Belated Completion

Turning a pile of shame into a pile of victory!

Tomb Raider: Underworld

2009, Eidos.

Getting it working
Recent enough that it installed like a dream.

In Short
Pretty, but derp.


This was a game of great promise, but instead of excellence, it achieved mere goodness.

The soundtrack was unobjectionable, but aside from the swelling menu music we've all come to know and love from the series, it didn't stand out as excellent at any point. The graphics were absolutely lovely, and the environments themselves felt very engaging. I felt there was good setting and game-play variety, from claustrophobic burning corridors to expansive lonely ocean floors. On the whole I didn't have much problem working out which ledges were grabbable, my biggest impediment in that department was I kept forgetting about the chimney jump, and thus couldn't continue at several points until I got through my derp.

And there was derp a'plenty.

Lara has always plunged hilariously to her death when I'm in the driver's seat, but this time around I found her ragdolling more hilarious than in previous games. I think the shoehorned-in character development (and slightly noticeable age lines on the otherwise perky Lara) actually made her feel more like a caricature than ever. But I've never played the Tomb Raider games for the plot, but for the ledge-grabbing fun.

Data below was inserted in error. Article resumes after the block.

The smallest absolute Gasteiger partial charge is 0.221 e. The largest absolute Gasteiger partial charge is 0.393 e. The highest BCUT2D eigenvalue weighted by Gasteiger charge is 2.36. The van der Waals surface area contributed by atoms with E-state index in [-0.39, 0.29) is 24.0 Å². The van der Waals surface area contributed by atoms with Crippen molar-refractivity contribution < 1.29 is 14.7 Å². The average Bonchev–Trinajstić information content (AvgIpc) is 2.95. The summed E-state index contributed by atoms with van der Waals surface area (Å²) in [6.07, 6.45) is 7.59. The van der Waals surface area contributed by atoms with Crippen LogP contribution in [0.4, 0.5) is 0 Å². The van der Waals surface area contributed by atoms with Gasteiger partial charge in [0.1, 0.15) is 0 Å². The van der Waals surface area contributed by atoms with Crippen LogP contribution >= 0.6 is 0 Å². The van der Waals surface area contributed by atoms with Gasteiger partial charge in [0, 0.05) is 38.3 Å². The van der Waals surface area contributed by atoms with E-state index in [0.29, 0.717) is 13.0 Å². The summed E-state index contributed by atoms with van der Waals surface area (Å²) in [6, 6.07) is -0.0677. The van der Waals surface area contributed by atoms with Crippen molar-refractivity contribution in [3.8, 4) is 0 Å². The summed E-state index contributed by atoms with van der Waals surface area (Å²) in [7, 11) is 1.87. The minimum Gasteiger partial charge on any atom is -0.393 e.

As always, I felt the combat was a little clunky, but that was probably an artifact of the control I'm used to from PC first person shooters. Once you get Thor's hammer, combat becomes an hilarious unchallenging farce, where previously tough enemies are sent flying in all manner of comical flailing. The level design was generally solid, except for one or two areas (one ocean, one involving giant swinging hammer pendulums) where there simply weren't enough cues to navigate by. I found myself spending far too long trying to work out where I had come from, where I was supposed to go, and orienting which way was forward at these times. They stood out all the more as the rest of the level design was pretty intuitive.

During the final half an hour or so of gameplay, the best and worst points of the game just got better and worse. The levels became all the more beautiful, the combat all the more uninspiring, and just when things were feeling epic it dumped you into a cutscene before the credits rolled.


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